Regina v Dica: CACD 5 May 2004

Reckless HIV transmission – Grievous Bodily Harm

The defendant appealed against his conviction for inflicting grievous bodily harm. He had HIV/Aids, and was found to have transmitted the disease by intercourse when the victims were not informed of his condition. It was not suggested that any rape had occurred or that he had intended to inflict the disease.
Held: The court was content to ‘remove some of the outdated restrictions against the successful prosecution of those who, knowing that they are suffering HIV or some other serious sexual disease, recklessly transmit it through consensual sexual intercourse, and inflict grievous bodily harm on a person from whom the risk is concealed and who is not consenting to it.’ A person who is suffering from a sexual disease and who has sexual intercourse with a partner, not intending deliberately to infect her, but knowing that she was unaware of his condition, may be guilty of recklessly inflicting grievous bodily harm.
However, the judge had not properly directed the jury as to whether the complainants knew of his condition, and the trial judge should not have withdrawn the issue of consent from the jury. Retrial ordered.

Mr Justice Forbes Lord Justice Judge Lord Chief Justice Of England And Wales
[2004] EWCA Crim 1103, Times 11-May-2004, [2004] QB 1257, [2002] 2 Cr App R 28
Offences Against the Person Act 1861 20
England and Wales
OverruledRegina v Clarence CCCR 20-Nov-1888
The defendant knew that he had gonorrhea. He had intercourse with his wife, and infected her. She would not have consented had she known. He appealed his convictions for assault and causing grievous bodily harm.
Held: ‘The question in this . .
CitedRegina v R HL 23-Oct-1991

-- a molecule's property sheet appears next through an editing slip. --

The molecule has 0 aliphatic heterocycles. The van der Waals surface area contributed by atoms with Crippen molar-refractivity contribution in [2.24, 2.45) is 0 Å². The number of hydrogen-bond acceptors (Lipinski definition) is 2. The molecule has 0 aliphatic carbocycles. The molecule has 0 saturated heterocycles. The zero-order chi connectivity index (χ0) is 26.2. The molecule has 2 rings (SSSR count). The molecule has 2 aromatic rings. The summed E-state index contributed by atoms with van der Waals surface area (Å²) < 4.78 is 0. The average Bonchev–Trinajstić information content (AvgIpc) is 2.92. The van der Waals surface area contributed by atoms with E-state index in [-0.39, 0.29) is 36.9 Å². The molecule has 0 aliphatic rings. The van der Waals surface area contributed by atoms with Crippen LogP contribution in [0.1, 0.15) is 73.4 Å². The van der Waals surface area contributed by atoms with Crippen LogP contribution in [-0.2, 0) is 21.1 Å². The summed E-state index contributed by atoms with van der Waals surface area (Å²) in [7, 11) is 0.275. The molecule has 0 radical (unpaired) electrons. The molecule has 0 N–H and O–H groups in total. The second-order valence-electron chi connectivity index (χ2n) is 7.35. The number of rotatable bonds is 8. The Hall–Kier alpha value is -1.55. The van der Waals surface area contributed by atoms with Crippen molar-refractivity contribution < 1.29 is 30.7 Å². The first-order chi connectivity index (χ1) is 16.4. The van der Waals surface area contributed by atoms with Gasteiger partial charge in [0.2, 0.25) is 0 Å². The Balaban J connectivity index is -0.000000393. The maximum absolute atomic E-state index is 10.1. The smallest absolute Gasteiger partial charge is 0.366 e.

H has no right to sexual intercourse with W – rape
The defendant appealed against his conviction for having raped his wife, saying that intercourse with his wife was necessarily lawful, and therefore outside the statutory definition of rape. Due to the matrimonial difficulties, the wife had left . .
CitedRegina v Taylor 1869
It was ‘contrary to common sense’ to describe the infliction of a sexually transmitted disease as an assault. A prisoner could upon an indictment under the section be convicted of a common assault, because each offence (‘wounding’ and ‘infliucting . .
CitedRegina v Wilson (Clarence); Regina v Jenkins HL 1983
The court considered the application of the section on alternative verdicts available to juries on a trial for attempted murder. The allegations in a charge under section 20 of the Offences against the Person Act 1861 or under section 9(1)(b) of the . .
CitedRegina v Brown (Anthony); Regina v Lucas; etc HL 11-Mar-1993
The appellants had been convicted of assault, after having engaged in consensual acts of sado-masochism in which they inflicted varying degreees of physical self harm. They had pleaded guilty after a ruling that the prosecution had not needed to . .
CitedRegina v Chan-Fook CACD 15-Nov-1993
‘Actual bodily harm’ under the 1861 Act, may include injury to any part of the body, including internal organs, the nervous system and the brain. It is capable of including psychiatric injury, but not mere emotion such as fear, distress or panic. . .